filled out the work sheet about dramatic convention in BARN BURNING (SCENES OF JUSTICE AND INJUSTICE SUCH AS CAMERA ANGLE, LIGHTING, ACTING CHOICES) THE EXAMPLE AND AND INSTRUCTION IN THE SHEET
AND THEN write a paragraph about occurrences of your dramatic convention in your chosen film. Again, this will be a primary source paragraph, so you do not need to bring any research other than common knowledge about your film (date, director) and your list of instances of your dramatic convention in the film
Specific Instructions: Your Primary Source Paragraph
- Write only ONE paragraph. Standard academic paragraphs are usually no fewer than 8 sentences long, and no more than 24 sentences long. Writing too long is just as bad as writing too short, though you can write a long first draft and then edit it down for length. A single paragraph means that you indent once, at the start of the paragraph, but do not indent again.
- Start the paragraph with your version of this topic sentences:
[Film Title], a film of [author’s] [“Short Story,”] uses [Dramatic Convention.]
Eg., Bernice Bobs Her Hair, a film of F. Scott Fitzgerald’s short story, uses mirror shots. OR, Elephants, a film version of Ernest Hemingway’s short story “Hills Like White Elephants,” uses Dawson Casting.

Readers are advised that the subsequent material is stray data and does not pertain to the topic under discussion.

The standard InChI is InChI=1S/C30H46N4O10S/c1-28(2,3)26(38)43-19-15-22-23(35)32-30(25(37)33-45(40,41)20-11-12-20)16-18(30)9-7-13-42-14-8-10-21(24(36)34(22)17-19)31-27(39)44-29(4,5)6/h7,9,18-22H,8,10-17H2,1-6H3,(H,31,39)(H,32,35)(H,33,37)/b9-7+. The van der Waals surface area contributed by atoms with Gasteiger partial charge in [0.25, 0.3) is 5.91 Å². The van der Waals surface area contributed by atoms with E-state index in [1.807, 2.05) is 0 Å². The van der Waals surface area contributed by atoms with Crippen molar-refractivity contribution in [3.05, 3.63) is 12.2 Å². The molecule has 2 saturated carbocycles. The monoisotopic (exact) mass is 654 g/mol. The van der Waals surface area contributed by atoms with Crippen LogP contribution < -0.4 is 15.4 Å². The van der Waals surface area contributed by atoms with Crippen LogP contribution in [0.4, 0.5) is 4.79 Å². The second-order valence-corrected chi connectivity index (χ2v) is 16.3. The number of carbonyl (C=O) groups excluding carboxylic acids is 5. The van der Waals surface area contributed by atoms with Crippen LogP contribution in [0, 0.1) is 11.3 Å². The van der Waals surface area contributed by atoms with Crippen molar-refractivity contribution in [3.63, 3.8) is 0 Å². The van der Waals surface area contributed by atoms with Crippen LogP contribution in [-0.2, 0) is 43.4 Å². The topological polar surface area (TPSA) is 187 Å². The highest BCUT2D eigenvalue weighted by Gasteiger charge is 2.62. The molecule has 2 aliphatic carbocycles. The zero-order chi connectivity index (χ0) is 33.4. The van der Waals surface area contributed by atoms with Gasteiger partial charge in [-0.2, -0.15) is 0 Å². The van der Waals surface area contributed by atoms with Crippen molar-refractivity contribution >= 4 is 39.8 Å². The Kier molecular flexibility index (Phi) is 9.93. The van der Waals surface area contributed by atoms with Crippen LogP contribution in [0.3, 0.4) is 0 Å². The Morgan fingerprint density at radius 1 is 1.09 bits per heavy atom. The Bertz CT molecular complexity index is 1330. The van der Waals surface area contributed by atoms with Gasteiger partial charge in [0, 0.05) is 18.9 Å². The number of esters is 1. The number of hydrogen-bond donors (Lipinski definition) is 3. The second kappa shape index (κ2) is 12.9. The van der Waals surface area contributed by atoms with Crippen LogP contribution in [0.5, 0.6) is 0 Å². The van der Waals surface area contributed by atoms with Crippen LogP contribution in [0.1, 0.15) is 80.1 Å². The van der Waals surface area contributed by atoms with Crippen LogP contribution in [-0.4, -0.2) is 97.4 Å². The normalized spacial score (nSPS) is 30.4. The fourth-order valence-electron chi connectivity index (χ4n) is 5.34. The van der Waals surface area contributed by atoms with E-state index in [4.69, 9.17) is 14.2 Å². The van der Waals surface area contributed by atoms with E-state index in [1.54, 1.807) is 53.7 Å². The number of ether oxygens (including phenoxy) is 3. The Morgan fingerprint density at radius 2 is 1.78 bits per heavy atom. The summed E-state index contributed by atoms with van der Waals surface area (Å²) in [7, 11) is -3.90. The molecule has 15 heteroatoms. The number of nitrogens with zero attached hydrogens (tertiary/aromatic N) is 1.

- In a sentence or two, introduce the most important elements of the film: Eg. Produced in 1976 as part of a project from Films for the Humanities, this story stars Shelley Duvall as Bernice, a Jazz-age girl who is not very popular until she considers a haircut.
- If it’s not common knowledge, define the dramatic convention (If you use someone else’s definition, use quotation marks!) Eg. Dawson Casting is the Hollywood habit of casting adults to play teenaged roles.
- Develop the paragraph by giving examples of the dramatic convention from the story in question. Unless you are using a convention that only happens once in the film, you want to have a minimum of 3 examples (and a maximum of 7), each with its own timestamp. You may want to include a quote from the film or the story as a “landmark” for the scene you are referencing, but you do not have to.